Understanding the Trump-Bibi tensions detailed in Kushner’s book


Former U.S., Israeli officials downplay perceived tension between Trump, Netanyahu

Prime Minister Benjamin Netanyahu speaks as President Donald Trump looks on during the signing ceremony of the Abraham Accords on the South Lawn of the White House September 15, 2020, in Washington, D.C.

Former Israeli and U.S. officials are seeking to downplay any perceived disparities or tension between former President Donald Trump and Israel’s former long-serving leader, Prime Minister Benjamin Netanyahu, following the publication last week of a memoir by Trump’s former special advisor, Jared Kushner. Speaking to Jewish Insider’s Ruth Marks Eglash last week after Breaking History: A White House Memoir, Kushner’s 500-page recollection of his time in the White House, hit shelves, former Israeli Ambassador to the U.S. Ron Dermer and, separately, a former Trump White House official, who asked that his name not be used so he could discuss sensitive matters, concurred that even the strongest relationships can experience miscommunications or disagreements. Throughout Trump’s four years in office, both former officials emphasized, communication was good and relations very warm.

At odds: In his book, Kushner, who is also Trump’s son-in-law, recalls two specific incidents when Trump and Netanyahu appeared to be at odds despite public perceptions that both were populist politicians who shared a similar approach and worldview. The first was in December 2017, ahead of the U.S. decision to recognize Jerusalem as Israel’s capital and move its embassy there from Tel Aviv; the second was when Netanyahu, Kushner said, shocked Trump and Kushner by declaring his intention to annex parts of the West Bank as the Trump administration rolled out its Israeli-Palestinian peace plan.

Lukewarm response: In describing events leading up to Trump’s decision to move the U.S. Embassy, Kushner recounts a phone call the president made to the Israeli prime minister: “On December 5, the day before the planned announcement, Trump called Bibi and told him the news,” he writes, using Netanyahu’s popular nickname. “Bibi said he’d support the move, if that’s what the president wanted to do, but he didn’t sound overly enthused.” Netanyahu’s lukewarm response, recounted Kushner, prompted the president to begin “second-guessing his decision.”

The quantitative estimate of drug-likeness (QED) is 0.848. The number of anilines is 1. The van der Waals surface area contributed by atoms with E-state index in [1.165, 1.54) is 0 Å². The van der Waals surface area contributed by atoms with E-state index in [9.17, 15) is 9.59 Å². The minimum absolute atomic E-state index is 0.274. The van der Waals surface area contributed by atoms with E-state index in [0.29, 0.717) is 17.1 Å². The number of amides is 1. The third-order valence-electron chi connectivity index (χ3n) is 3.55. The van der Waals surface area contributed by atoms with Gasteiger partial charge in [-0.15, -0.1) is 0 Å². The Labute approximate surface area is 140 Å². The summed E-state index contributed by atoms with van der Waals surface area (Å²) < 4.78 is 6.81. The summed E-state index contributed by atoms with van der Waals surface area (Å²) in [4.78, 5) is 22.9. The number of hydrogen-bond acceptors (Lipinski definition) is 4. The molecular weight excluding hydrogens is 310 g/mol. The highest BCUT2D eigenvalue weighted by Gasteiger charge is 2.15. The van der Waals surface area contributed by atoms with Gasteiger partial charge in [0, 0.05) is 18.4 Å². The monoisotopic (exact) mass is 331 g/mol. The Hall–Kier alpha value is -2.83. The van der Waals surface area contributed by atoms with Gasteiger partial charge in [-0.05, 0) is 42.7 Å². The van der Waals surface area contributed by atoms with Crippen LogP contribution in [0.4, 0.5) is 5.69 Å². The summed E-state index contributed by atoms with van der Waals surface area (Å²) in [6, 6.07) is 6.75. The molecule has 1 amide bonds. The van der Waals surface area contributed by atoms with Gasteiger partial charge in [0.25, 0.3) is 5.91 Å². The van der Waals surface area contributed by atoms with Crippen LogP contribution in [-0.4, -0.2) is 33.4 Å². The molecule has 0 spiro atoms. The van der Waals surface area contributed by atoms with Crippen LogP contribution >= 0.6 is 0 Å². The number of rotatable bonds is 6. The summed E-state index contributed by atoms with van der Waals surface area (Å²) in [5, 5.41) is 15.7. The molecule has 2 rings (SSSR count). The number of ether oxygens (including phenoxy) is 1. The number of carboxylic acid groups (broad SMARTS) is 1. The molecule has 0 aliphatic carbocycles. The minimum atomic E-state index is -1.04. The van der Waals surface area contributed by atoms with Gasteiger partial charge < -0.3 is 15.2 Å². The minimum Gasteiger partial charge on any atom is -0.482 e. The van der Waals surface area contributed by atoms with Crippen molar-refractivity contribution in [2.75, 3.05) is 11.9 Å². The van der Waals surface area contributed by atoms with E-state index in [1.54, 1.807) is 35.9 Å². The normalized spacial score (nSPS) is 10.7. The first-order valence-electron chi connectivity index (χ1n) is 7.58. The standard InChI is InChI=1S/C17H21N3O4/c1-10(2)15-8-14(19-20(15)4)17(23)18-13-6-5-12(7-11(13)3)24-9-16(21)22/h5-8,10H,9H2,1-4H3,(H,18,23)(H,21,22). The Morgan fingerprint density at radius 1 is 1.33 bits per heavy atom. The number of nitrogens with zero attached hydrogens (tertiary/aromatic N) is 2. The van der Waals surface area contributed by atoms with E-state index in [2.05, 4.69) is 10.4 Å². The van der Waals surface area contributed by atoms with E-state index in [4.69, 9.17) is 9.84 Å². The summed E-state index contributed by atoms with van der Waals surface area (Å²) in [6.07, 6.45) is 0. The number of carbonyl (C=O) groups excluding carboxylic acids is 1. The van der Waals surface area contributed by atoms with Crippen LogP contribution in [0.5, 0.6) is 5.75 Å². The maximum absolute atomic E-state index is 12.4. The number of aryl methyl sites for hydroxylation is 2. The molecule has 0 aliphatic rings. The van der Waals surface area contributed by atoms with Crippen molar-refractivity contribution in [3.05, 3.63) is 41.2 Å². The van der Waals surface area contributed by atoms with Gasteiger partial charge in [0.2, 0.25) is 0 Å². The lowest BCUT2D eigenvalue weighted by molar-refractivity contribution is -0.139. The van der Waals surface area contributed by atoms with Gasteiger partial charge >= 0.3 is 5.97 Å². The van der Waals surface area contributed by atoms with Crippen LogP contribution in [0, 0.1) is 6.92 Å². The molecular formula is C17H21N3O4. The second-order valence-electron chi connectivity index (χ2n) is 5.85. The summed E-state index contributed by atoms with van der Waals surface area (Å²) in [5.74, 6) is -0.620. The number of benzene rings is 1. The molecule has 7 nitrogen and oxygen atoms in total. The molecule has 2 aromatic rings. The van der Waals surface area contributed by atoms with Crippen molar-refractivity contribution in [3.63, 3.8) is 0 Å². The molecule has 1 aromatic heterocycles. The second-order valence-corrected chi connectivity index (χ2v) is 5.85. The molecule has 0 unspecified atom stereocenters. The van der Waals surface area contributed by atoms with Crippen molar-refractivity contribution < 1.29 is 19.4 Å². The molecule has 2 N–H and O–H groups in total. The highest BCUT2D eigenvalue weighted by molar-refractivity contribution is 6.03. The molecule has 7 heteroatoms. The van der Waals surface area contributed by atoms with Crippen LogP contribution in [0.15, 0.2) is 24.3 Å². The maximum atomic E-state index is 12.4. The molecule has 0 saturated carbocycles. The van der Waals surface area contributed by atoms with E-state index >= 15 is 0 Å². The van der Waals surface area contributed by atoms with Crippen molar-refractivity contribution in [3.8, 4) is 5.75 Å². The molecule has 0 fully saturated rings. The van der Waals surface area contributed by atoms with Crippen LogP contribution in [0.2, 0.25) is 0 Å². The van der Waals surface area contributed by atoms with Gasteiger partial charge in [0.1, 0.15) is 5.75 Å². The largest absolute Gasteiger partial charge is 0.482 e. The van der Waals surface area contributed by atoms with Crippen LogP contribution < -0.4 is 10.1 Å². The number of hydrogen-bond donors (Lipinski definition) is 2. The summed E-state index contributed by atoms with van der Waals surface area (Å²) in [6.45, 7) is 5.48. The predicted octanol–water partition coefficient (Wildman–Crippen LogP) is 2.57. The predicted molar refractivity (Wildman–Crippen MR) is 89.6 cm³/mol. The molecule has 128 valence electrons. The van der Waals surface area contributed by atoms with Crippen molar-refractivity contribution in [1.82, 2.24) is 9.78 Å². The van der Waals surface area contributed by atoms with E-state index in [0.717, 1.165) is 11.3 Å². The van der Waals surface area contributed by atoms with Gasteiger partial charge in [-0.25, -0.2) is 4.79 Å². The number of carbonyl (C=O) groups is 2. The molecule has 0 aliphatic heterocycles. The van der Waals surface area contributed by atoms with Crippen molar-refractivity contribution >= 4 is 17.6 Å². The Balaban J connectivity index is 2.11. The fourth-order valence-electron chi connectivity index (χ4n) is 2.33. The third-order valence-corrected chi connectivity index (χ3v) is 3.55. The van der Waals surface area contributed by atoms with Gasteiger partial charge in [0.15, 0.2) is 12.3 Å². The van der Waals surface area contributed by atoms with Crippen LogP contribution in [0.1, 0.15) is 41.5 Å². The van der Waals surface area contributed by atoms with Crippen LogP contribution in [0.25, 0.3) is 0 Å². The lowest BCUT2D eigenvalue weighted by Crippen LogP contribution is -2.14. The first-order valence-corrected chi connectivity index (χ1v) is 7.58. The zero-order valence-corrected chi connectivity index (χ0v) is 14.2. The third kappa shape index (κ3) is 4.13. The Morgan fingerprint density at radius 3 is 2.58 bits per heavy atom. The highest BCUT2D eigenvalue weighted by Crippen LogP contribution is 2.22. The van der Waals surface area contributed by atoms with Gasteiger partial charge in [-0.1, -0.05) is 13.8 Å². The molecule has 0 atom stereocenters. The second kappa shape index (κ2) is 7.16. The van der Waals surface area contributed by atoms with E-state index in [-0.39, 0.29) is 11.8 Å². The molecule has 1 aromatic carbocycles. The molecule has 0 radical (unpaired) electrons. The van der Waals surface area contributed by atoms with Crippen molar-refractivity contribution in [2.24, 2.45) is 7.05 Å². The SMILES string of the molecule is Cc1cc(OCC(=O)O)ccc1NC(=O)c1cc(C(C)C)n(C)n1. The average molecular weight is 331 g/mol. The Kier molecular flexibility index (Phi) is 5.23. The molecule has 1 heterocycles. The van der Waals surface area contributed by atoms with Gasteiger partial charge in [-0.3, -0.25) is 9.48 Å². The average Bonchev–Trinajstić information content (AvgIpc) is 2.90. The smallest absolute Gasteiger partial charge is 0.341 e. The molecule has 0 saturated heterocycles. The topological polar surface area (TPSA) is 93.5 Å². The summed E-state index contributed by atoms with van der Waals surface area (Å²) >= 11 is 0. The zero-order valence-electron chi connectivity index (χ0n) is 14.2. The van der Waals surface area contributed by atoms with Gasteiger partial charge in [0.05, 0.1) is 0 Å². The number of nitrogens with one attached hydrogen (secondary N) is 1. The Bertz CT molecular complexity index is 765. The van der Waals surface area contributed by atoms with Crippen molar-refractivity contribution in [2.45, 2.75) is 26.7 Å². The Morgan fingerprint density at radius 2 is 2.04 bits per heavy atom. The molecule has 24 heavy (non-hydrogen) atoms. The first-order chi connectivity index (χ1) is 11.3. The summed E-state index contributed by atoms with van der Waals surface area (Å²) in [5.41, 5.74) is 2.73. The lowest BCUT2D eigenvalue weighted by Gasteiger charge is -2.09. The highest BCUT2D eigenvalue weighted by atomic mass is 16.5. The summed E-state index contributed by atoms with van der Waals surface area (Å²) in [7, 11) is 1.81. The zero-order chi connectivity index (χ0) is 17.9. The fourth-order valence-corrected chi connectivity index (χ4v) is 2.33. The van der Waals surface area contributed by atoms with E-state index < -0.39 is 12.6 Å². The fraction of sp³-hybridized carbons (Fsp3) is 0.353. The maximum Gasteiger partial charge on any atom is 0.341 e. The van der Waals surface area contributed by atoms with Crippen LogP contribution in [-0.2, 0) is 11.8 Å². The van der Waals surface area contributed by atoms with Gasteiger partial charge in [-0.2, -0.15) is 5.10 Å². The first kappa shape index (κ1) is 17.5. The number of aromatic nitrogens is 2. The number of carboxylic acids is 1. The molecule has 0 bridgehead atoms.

Fully supportive: “I haven’t read Jared’s book, but to argue that the prime minister of Israel was not supportive of the decision of Trump to recognize Jerusalem is ridiculous,” Dermer told JI in an interview. “We made it clear that we supported this decision from beginning to end.” Dermer, who served in Washington from 2013 until 2021, admitted that moving the embassy wasn’t necessarily Israel’s top priority at the time – that would have been Iran – but, he said, “We were fully supportive of this decision.”

Surprise announcement: In reference to Netanyahu’s announcement that Israel would apply its sovereignty to 30 percent of the West Bank – land that Palestinians hope will one day become part of a national state – Kushner recounts his own surprise as the Israeli prime minister congratulated Trump for being “the first world leader to recognize Israel’s sovereignty over areas in Judea and Samaria that are vital to our security and central to our heritage.”

Supporting annexation: Dermer told JI that the misunderstanding was likely connected to the timeline of Israel’s application of sovereignty over areas already designated in the plan to be under Israeli control and whether or not Netanyahu agreed to establish a Palestinian state in exchange for annexation. The former senior White House official told JI also that the misunderstanding — which is how Kushner characterizes the incident in his book — did indeed stem, in large part, from the timing. “There is no question that the president was amenable and that we were pushing forward with annexation. The only question was about the timing of said annexation,” the former official told JI, confirming reports that there had been an exchange of letters between Trump and Netanyahu assuring White House support for annexation.

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